FOR some people, summer reading means ``light'' reading. Escapism, after all, is the literary equivalent of a vacation. In a larger sense, almost all fiction could be seen as escapism, whether it is the fiction of fantasy, the fiction of glamour and adventure, or even the most down-to-earth, realistic kind of fiction, which has the power to take us out of ourselves by getting us absorbed in the lives of its characters. If we redefine the word escapism to include the positive values of freedom, imagination, and refreshment, it becomes easy to see why it can be so desirable to escape through fiction. Andrea De Carlo's novel ``Yucat'an,'' translated from the Italian by William Weaver (San Diego: Harcourt Brace Jovanovich, 213 pp., $21.95), promises - and delivers - just the sort of light diversion to pass a summer's day.
A famous film director, Dru Resnik, decides to make a movie based on the writings of Astor Camado, a reclusive author obsessed with Mexican mysticism. Accompanied by Dave, his loyal, somewhat envious assistant, and Nesbitt, a thick-skulled, but enthusiastic producer, Dru goes to meet Camado in Los Angeles. There he begins to receive mysterious messages telling him what to do. Camado disappears before long. The messages keep coming.
Irritated, bored, skeptical, yet tantalized, Dru and his entourage find themselves carrying out the arbitrary instructions - scrawled on scraps of paper or enunciated by a cool, distant-sounding voice on the telephone - of an entity called ``You.'' They are told to buy new clothes in particular colors, to meet a ``spiritual girl,'' to travel to Yucat'an: to go through experiences that will enable Dru to make this an important film.
Dru and his friends allow themselves to become involved in what may or may not be a wild-goose chase. Poised in a playfully ironic realm midway between satire and sympathy, De Carlo's tongue-in-cheek account of their peregrinations manages to keep us intrigued, just as his characters are intrigued by a mystery whose solution seems just out of sight.
It's a long way from the escapades of film folk to the grim lives of people trapped by poverty and bad marriages. Yet some writers have the power and imagination to lift stories of broken marriages, wife and child abuse, dysfunctional families, and mental illness into the realms of art.
Wife abuse is the subject of Merrill Joan Gerber's painfully graphic, powerful novel, ``King of the World'' (Wainscott, N.Y.: Pushcart Press, 276 pp., $18.95), winner of Pushcart's eighth annual Editors' Book Award. But in addition to portraying the obvious horrors, Gerber provides deep insights into the reasons a woman can find herself in love with such a man and into the mind of the man himself.
To Ginny, who has grown up burdened by a deformed spine and low self-esteem, handsome, charismatic Michael represents all the color and excitement of the world beyond her restricted, dull, respectable Jewish upbringing. She wants and needs him, and he, in a strange way, needs her.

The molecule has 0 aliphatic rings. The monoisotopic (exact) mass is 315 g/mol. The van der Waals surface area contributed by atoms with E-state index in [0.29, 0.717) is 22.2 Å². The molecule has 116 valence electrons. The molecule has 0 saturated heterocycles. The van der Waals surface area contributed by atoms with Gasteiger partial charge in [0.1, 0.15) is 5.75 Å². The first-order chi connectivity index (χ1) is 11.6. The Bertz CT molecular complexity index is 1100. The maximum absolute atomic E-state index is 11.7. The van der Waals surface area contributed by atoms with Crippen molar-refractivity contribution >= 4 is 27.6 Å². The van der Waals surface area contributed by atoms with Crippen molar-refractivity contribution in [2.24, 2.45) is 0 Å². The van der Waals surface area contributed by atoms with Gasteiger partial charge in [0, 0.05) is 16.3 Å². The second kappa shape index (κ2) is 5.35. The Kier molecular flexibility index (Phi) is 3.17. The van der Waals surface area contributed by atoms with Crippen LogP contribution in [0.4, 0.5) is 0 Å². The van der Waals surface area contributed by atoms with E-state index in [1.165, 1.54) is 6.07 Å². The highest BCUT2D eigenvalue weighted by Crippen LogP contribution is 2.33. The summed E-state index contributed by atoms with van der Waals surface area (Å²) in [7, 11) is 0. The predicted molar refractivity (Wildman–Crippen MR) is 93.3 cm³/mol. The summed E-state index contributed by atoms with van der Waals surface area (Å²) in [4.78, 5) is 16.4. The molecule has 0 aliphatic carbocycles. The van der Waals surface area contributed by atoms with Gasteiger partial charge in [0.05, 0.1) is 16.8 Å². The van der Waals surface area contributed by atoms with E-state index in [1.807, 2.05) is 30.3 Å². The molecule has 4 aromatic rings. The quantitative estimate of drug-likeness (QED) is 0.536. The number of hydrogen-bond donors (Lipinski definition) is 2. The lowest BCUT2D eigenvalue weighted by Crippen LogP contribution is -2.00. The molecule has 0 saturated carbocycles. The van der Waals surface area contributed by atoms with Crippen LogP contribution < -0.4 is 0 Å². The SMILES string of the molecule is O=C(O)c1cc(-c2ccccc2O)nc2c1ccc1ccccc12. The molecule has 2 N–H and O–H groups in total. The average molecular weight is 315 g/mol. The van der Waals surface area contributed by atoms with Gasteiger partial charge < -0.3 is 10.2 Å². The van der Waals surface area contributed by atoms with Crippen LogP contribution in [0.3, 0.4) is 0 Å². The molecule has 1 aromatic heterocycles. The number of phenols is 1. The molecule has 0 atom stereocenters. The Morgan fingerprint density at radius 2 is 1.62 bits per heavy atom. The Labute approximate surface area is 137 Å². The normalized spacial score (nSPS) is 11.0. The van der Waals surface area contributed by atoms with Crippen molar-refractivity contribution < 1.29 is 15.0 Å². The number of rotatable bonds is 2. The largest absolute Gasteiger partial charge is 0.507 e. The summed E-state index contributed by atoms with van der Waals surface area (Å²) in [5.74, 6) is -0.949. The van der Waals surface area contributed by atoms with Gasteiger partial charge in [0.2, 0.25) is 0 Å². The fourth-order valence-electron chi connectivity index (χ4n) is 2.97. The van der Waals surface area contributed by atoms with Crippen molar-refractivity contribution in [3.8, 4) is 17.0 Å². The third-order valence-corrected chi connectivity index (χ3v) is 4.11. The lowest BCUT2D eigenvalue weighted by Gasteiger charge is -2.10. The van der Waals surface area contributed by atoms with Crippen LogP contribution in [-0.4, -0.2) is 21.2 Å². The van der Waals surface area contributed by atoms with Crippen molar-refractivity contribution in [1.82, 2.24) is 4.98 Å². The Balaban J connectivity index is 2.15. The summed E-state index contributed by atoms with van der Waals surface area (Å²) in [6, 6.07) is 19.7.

Gerber, author of three previous novels and two story collections, manages to evoke all that is repellent, hateful, and crazy about Michael while maintaining a sense of what is pathetic, even sympathetic, about his frustration and suffering. Not for the faint of heart, ``King of the World'' is an immensely disturbing tour de force with an ending that provides a kind of catharsis of the violence leading up to it.
As a child growing up in a close-knit Mormon community in Utah, Verna Flake, the heroine of Judith Freeman's first novel, ``The Chinchilla Farm'' (N.Y.: Norton, 308 pp., $19.95) likes to visit a neighbor who raises the tiny, fur-bearing animals. Later, as her first marriage dissolves, Verna has good reason to recall the chinchillas, who mate only once and who languish alone if their mate dies. As she packs up her few belongings and heads for the uncertain goal of Los Angeles, her memories of a Mormon past mingle with her new adventures on the road. She picks up a hitchhiker, who resurfaces later among the homeless in Los Angeles's MacArthur Park, a poor, crime-plagued area where Verna settles after a brief, awkward stay with an old school friend turned Beverly Hills matron.
This is a beautifully written, quietly humorous, affectingly realistic novel that captures the feel of the West: its landscapes, its distances, its vibrant mix of cultures, its deserts - spiritual and physical - and its cities full of uprooted people longing for the chance to make a fresh beginning, yet nostalgic for the ever-more-distant idea of home.
Originally published in 1957, ``Behind the Curtains,'' (N.Y.: Columbia University Press, 279 pp., $30) the prize-winning first novel by the Spanish writer Carmen Mart'in Gaite, offers a glimpse into the restricted lives of a circle of young women in a provincial town in Franco's Spain.
As her older sisters and her schoolmates settle into their assigned roles, clever, childish, 16-year-old Natalia passively resists the tide, hoping to persuade her father to allow her to realize her dream of studying at the university.
Translated into English by Frances M. L'opez-Morillas, Mart'in Gaite's novel has obvious relevance as a feminist text: It not only shows how young women are pressured to conform by their families and communities, but also depicts how the girls themselves internalize the confining social code. The author's attempts at group portraiture dissipate some of the story's force by dividing the reader's attention among too many characters who are not vividly drawn enough to remain distinct in our minds. But the total effect is touching and memorable: a series of freeze-frames of young lives arrested by the passage from childhood's freedom to the stultifying roles laid out for them as eligible maidens, fianc'ees, brides, and wives.